Donnie Snook told provincial court in Saint John he was sorrowful for the crimes, which police said involved one boy.
"I have deep sadness for the darkness I have created for so many people," Snook said Tuesday.
"It's too late to change the things I've done."
Snook, 41, pleaded guilty last month to two counts each of sexual assault and sexual interference.
The Crown withdrew one count of sexual interference after a review of the case determined the victim was 15 at the time of the offence. The age of consent at that time was 14.
He pleaded guilty to the charges after they were transferred to New Brunswick provincial court from Newfoundland.
Police said the offences occurred between Dec. 1, 1995, and August of 1996 at or near Mount Moriah, N.L., and at or near Barachois Pond Provincial Park while Snook was working with the Salvation Army.
Judge Alfred Brien said he took into account a number of factors before issuing his sentencing decision, including the fact that Snook volunteered information to the police, he had no criminal record prior to the offences and the law as it was at the time of the crimes.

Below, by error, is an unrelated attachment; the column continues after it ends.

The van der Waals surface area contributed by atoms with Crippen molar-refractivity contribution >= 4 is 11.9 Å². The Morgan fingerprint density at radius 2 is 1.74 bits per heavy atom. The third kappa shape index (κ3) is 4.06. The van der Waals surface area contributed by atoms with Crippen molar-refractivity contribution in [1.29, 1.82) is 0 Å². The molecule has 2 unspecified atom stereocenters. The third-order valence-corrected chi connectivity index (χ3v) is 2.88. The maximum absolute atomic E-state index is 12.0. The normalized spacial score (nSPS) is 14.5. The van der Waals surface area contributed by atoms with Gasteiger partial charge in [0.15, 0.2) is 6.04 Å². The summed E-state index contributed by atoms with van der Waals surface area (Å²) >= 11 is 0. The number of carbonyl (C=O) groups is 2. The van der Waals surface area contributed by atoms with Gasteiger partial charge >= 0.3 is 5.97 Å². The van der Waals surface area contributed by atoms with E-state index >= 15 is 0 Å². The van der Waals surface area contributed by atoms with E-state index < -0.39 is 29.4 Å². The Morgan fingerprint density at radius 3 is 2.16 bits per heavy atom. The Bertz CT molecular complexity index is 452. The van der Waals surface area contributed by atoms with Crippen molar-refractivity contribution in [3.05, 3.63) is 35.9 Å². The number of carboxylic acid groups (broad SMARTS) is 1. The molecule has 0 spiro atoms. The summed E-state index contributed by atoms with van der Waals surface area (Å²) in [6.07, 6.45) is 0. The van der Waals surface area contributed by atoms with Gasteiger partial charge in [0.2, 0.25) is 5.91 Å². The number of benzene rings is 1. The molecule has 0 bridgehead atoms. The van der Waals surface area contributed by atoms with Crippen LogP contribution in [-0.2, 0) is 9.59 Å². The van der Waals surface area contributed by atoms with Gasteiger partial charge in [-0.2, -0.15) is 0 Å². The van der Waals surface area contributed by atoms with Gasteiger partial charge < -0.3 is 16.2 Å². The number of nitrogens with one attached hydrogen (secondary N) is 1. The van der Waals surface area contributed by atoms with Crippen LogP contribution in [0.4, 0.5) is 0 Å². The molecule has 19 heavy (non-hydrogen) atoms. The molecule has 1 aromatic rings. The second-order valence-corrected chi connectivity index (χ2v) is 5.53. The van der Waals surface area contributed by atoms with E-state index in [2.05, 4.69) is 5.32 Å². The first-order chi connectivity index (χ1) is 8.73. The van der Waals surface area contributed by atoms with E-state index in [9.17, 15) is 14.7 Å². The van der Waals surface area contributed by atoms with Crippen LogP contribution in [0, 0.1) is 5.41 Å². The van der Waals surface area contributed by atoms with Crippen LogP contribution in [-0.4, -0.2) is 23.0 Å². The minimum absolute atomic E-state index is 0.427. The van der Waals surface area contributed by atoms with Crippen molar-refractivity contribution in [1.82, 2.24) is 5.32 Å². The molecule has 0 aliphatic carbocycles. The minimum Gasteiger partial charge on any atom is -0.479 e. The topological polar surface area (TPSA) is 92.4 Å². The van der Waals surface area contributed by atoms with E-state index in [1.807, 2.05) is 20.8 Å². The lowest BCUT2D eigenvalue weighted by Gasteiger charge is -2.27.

"Any assault on a young person is a serious matter," Brien said.
Defence lawyer Dennis Boyle said the extra three months was appropriate.
He said now, Snook can begin to put his past behind him.
"It's a new start for him and he can work his way through a lot of things," Boyle said outside the court.
Snook was sentenced in September to 18 years in prison after pleading guilty to 46 charges including sexual assault and possessing, distributing and making child pornography over a 12-year period.
He is appealing that sentence, arguing it is unreasonable and in excess of the appropriate range.
The Crown is also appealing, saying the trial judge in that case gave Snook too much credit for time served in pre-trial custody.
Snook was given 1 1/2 credit for time served, reducing his sentence to 16 years and 10 months, and he would be eligible for parole after serving one-third of that.
Crown prosecutor Karen Lee Lamrock also says the judge failed to consider a section of the Criminal Code that would require an offender to serve half their sentence or 10 years, whichever is less, before becoming eligible for parole.